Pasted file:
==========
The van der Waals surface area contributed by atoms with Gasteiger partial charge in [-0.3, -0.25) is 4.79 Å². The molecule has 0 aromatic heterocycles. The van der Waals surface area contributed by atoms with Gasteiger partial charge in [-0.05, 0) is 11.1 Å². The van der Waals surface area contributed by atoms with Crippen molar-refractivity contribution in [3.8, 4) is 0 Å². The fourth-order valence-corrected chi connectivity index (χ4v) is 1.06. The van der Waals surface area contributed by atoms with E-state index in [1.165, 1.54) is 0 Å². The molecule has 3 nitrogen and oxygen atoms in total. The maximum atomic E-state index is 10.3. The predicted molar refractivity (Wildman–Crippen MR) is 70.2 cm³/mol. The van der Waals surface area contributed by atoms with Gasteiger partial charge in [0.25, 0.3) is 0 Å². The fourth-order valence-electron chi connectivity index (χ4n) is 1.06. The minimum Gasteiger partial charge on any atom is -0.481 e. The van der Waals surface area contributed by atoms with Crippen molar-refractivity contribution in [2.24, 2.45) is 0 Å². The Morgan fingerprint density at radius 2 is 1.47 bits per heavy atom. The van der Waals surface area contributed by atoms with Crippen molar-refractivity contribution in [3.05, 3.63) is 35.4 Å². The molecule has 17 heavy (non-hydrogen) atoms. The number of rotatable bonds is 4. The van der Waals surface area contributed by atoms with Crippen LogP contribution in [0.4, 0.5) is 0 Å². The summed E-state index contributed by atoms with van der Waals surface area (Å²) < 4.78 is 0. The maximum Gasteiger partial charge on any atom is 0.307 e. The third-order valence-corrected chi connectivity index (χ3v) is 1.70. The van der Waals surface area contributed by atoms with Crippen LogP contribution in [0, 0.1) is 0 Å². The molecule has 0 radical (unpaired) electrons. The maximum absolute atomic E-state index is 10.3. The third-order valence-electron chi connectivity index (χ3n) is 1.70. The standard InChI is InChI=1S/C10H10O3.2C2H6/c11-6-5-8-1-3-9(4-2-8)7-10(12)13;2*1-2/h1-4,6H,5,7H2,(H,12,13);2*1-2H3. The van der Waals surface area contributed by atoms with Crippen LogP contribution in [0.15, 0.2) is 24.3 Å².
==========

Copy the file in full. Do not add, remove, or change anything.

The van der Waals surface area contributed by atoms with Gasteiger partial charge in [-0.3, -0.25) is 4.79 Å². The molecule has 0 aromatic heterocycles. The van der Waals surface area contributed by atoms with Gasteiger partial charge in [-0.05, 0) is 11.1 Å². The van der Waals surface area contributed by atoms with Crippen molar-refractivity contribution in [3.8, 4) is 0 Å². The fourth-order valence-corrected chi connectivity index (χ4v) is 1.06. The van der Waals surface area contributed by atoms with E-state index in [1.165, 1.54) is 0 Å². The molecule has 3 nitrogen and oxygen atoms in total. The maximum atomic E-state index is 10.3. The predicted molar refractivity (Wildman–Crippen MR) is 70.2 cm³/mol. The van der Waals surface area contributed by atoms with Gasteiger partial charge in [0.25, 0.3) is 0 Å². The fourth-order valence-electron chi connectivity index (χ4n) is 1.06. The minimum Gasteiger partial charge on any atom is -0.481 e. The van der Waals surface area contributed by atoms with Crippen molar-refractivity contribution in [2.24, 2.45) is 0 Å². The Morgan fingerprint density at radius 2 is 1.47 bits per heavy atom. The van der Waals surface area contributed by atoms with Crippen molar-refractivity contribution in [3.05, 3.63) is 35.4 Å². The molecule has 17 heavy (non-hydrogen) atoms. The number of rotatable bonds is 4. The van der Waals surface area contributed by atoms with Crippen LogP contribution in [0.4, 0.5) is 0 Å². The summed E-state index contributed by atoms with van der Waals surface area (Å²) < 4.78 is 0. The maximum Gasteiger partial charge on any atom is 0.307 e. The third-order valence-corrected chi connectivity index (χ3v) is 1.70. The van der Waals surface area contributed by atoms with Crippen LogP contribution in [0, 0.1) is 0 Å². The molecule has 0 radical (unpaired) electrons. The maximum absolute atomic E-state index is 10.3. The third-order valence-electron chi connectivity index (χ3n) is 1.70. The standard InChI is InChI=1S/C10H10O3.2C2H6/c11-6-5-8-1-3-9(4-2-8)7-10(12)13;2*1-2/h1-4,6H,5,7H2,(H,12,13);2*1-2H3. The van der Waals surface area contributed by atoms with Crippen LogP contribution in [0.15, 0.2) is 24.3 Å².